Coping with their losses

BLEAK FUTURE? A purposebuilt Application Specific Integrated Circuit miner. - TNP PHOTO: ARIFFIN JAMAR

They used to discuss profits and how to maximise them when it came to bitcoin mining.

Now, home mining interest groups mainly talk about coping with their losses.

The number of attendees at these informal meetings, where a niche community of miners shares tips and tricks, have dwindled.

Says Mr Santos, who stopped going to the meets last year: "There used to be about 50 attendees (a year ago). I think only less than 10 people attend these meetings now.

"Bitcoin rose in value since its introduction in 2008, hitting a record high price in late 2013 before falling drastically. Topics changed from making money to exit strategies. When I left, the mood was like a self-help group."

On Internet forums such as, queries from prospective miners are instantly rubbished.

"They will get a standard reply. 'Don't even think about it,'" says Mr Santos.

Besides mining, bitcoin trading also appears to have lost steam here.

On, the Bitcoin Singapore Meetup Group saw a fall in the number of people attending its monthly meets.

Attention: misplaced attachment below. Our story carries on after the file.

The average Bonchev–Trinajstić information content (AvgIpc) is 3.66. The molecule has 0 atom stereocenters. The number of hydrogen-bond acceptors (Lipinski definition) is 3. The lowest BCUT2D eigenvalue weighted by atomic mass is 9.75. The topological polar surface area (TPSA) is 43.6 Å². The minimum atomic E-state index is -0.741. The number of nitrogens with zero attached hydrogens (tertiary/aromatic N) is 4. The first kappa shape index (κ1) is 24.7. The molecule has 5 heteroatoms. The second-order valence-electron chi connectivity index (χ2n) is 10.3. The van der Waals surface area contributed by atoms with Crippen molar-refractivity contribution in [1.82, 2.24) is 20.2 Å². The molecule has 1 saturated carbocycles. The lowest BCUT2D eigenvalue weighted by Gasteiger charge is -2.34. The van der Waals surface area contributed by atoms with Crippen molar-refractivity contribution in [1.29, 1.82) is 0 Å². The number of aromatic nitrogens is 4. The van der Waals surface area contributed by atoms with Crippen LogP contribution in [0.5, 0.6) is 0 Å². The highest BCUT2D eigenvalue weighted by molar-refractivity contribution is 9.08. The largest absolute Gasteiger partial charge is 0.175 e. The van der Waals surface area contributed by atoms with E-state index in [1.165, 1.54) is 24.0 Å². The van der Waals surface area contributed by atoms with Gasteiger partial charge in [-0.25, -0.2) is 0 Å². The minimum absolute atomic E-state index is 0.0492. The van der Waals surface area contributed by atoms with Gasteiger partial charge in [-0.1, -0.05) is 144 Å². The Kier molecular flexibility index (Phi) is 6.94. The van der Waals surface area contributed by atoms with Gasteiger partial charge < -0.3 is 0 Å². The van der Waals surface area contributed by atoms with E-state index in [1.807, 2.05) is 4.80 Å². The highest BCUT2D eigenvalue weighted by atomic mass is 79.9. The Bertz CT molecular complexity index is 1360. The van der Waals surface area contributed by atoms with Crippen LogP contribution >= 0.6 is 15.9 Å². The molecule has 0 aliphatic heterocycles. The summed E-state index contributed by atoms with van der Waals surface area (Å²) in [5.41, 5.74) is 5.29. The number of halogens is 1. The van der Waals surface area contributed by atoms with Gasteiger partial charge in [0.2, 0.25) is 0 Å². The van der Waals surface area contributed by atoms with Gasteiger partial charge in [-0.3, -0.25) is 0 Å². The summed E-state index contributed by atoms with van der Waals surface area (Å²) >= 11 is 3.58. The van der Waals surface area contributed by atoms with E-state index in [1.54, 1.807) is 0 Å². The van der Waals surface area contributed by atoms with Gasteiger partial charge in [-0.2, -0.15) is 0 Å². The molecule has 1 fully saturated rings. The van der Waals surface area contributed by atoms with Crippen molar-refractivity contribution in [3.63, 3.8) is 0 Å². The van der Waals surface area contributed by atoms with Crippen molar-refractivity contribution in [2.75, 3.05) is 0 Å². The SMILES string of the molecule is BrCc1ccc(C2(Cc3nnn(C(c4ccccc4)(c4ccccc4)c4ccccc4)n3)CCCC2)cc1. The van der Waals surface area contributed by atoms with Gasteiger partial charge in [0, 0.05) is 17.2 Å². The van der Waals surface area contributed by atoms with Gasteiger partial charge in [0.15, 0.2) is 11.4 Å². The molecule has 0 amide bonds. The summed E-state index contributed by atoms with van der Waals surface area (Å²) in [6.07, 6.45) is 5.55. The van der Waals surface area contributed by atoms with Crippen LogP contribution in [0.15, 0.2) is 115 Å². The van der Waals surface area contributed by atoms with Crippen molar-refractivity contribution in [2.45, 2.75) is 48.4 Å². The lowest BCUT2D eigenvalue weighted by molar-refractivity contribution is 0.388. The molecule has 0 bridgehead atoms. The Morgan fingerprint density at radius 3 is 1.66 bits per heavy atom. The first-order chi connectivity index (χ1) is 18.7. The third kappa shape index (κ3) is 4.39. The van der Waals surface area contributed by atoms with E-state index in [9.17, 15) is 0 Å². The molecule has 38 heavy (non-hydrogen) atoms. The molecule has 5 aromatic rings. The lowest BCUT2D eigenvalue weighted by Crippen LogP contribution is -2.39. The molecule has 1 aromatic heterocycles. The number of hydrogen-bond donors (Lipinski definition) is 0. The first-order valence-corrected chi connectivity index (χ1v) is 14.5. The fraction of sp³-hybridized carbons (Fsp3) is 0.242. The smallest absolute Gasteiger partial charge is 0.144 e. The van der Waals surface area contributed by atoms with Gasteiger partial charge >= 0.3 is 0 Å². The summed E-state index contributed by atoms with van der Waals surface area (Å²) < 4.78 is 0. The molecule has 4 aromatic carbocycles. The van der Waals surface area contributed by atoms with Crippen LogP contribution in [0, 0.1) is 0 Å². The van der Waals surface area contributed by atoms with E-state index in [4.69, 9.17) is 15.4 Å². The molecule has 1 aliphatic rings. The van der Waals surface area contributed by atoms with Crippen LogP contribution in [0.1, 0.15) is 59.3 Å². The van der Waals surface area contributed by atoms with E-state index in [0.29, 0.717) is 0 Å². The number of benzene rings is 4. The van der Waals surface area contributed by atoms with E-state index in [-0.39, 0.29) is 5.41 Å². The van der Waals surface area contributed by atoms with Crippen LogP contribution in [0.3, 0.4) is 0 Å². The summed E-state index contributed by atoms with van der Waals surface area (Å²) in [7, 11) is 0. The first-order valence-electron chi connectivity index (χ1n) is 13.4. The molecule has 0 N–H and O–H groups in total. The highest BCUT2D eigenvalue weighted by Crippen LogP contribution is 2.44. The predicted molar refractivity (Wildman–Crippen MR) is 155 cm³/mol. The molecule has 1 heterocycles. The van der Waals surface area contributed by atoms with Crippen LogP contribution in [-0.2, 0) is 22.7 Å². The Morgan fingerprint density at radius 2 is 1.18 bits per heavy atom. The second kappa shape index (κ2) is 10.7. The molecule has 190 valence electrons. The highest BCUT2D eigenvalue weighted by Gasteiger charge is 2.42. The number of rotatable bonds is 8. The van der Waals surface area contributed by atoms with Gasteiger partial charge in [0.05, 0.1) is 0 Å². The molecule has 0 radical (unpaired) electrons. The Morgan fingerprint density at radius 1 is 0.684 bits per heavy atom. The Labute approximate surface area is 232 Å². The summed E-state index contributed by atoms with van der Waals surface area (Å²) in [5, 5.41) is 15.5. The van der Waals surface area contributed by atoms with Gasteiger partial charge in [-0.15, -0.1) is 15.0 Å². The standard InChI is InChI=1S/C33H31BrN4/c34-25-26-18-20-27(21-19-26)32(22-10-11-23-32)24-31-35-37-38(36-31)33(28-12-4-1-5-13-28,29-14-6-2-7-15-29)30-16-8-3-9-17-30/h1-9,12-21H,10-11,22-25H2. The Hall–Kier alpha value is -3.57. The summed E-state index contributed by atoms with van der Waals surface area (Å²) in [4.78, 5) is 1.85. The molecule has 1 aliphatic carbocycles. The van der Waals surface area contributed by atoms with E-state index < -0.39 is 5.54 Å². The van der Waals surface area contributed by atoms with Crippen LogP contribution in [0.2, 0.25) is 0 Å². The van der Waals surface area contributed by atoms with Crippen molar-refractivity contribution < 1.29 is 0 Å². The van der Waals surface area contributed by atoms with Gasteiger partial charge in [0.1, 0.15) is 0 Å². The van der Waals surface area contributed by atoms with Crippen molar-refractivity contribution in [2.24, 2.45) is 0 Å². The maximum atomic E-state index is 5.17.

There were 100 people at its February meet last year - and 30 at its February event this year, its website says.

In 2013, several bitcoin ATMs managed by firms Tembusu Systems and Coin Republic appeared around the island.

Today, at least five are no longer operating and another four were converted into payment kiosks that do not involve virtual currency, reported The Straits Times.


But some, like founder Peter Yeo, remain optimistic about cryptocurrency here.

"If people stop mining, it just means that the coins that I mine become more valuable. The difficulty (of mining) will also fall, which means I can mine more," he says.

"Cryptocurrency is designed to not fail."

Not all agree.

Former US Federal Reserve Chairman Alan Greenspan once told Bloomberg that bitcoins are "a bubble" and do not have an intrinsic currency value.

The future of bitcoin mining, at least by private individuals, seem bleak.

Mr Santos points out that the "free market forces" behind mining bitcoins are now skewed against home miners due to the appearance of large bitcoin farms in other countries like China.

"Those farms will just keep on upscaling, driving up the mining difficulty and making things worse for us home miners," he muses.

"That's what you get when a currency is completely unregulated."